Teens and Addiction: 5 Tips for Talking with Your Kids
It can be hectic to deal with teenagers at times. Once they are into drug and other substance abuse, it becomes even harder to talk and get their burdens out into the open. Research indicates that 75% of teenagers in high school have already gained exposure to substance abuse. 16% were positive for alcohol, nicotine, and other drug addiction and are from the age of 12.
The staggering statistics indicate the need for parents to speak to their children about drug and substance abuse. It might be difficult, but the earlier you start talking, the better. Here are 5 tips for speaking with teenage kids, for helping you out to keep them safe from any form of substance abuse.
1. Be open and listen
As parents, you might think that you know everything about drug and substance abuse. However, your teenage kid wants someone to open up to and listen when they speak. You might feel the urge to lecture, but hold it down and first listen.
Being an open-minded parent your talk will not only be productive but also allow you to see what is disturbing your teen. It might offer an opportunity to come up with a solution to their problem, like visiting centers like cleanrecoverycenters.com. It brings the two of you closer, preserves your relationship, and you get a chance to be there for your teen.
Listening is difficult for some parents, but allowing the child to speak and letting them know you are listening to them is essential. Ensure you do not interrupt them when speaking. Once they finish, repeat the story while confirming from them. Using the “I” statements prevents a judgment, which makes your teen comfortable. It comes with a note of persuasion, and the teen gets to decide what to do next independently.
2. Understand influencers
Children learn from others and especially from you as a parent or guardian. According to studies, addiction can be hereditary. Therefore, you should start molding them from a young age. Start by asking simple questions about how they spent their day in school. Ask what they liked about the day, what wasn’t suitable and take inventory of the answers they give.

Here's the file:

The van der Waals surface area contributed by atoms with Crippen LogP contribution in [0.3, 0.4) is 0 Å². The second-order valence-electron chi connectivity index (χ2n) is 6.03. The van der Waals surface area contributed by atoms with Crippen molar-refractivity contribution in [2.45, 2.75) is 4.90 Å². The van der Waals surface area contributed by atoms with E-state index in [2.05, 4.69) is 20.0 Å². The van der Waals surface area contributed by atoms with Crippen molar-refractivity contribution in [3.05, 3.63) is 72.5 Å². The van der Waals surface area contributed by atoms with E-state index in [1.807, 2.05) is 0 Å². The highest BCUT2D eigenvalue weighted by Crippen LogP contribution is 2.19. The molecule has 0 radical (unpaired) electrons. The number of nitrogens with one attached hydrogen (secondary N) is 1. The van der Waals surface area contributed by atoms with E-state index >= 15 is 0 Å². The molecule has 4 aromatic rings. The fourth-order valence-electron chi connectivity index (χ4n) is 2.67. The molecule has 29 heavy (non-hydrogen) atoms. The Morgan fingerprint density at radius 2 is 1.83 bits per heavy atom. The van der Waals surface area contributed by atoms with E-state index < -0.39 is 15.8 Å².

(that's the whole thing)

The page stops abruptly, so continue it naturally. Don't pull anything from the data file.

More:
Do this when they are younger preferable from ages 8 to 10. Research shows that if a delay occurs in their substance abuse at this age, then addiction rates reduce. With information at hand, you can discuss the positives and negatives of having a specific drug at the table as kids are more open to the talk.
3. Know their brains are still developing
The development of the human brain takes a while. Till the age of 25, your mind is still in its developmental stage. This explains why teenagers act the way they do. Some find it hard to express themselves or read your facial expressions. They may act impulsively and lack emotional control.
Identifying your child’s behavior may bring you to act differently. You should adapt your facial expressions. Above all, give your teen a chance to cool off before attempting to talk again. Frustrations and anger will only result in scaring or threatening the kid, and they pull further away from you.
4. Explore the reason behind substance use
Teenagers face many challenges on their paths to becoming young adults. According to studies, teenagers end up using drugs to find some relief from a stressful situation. Others see it as a distraction from events or circumstances unpleasant to them, for social acceptance and peer groups, manage their anxiety levels, among others. Identifying these factors offer you a chance to understand your teen at a deeper level.
Help, in this case, comes with understanding and offering your teen a way out of any risky situation they find themselves. Develop a code word that will allow you to rescue them without asking questions. It instills trust, and when ready, they will talk to you. Conduct drug tests at home and let your kids know that they will undergo the test one time or another.
5. Set your rules, values and clarify them
It is not enough to tell your teens to be smart or make me proud or do the right thing. These are just anecdotes that have different translations for different teenagers. Be smart about drug use; can read articles with your kids, such as taking alcohol but in moderation, do not take a drink at all or take but don’t let your parents find out among others.
As a parent, speak clearly while at the same time soliciting a possible input from your teens. Discuss the potential consequences of drug abuse in the family together. Let them set the rules, and they will keep them in mind when the situation arises. Besides, it keeps you in connection with your children at all times.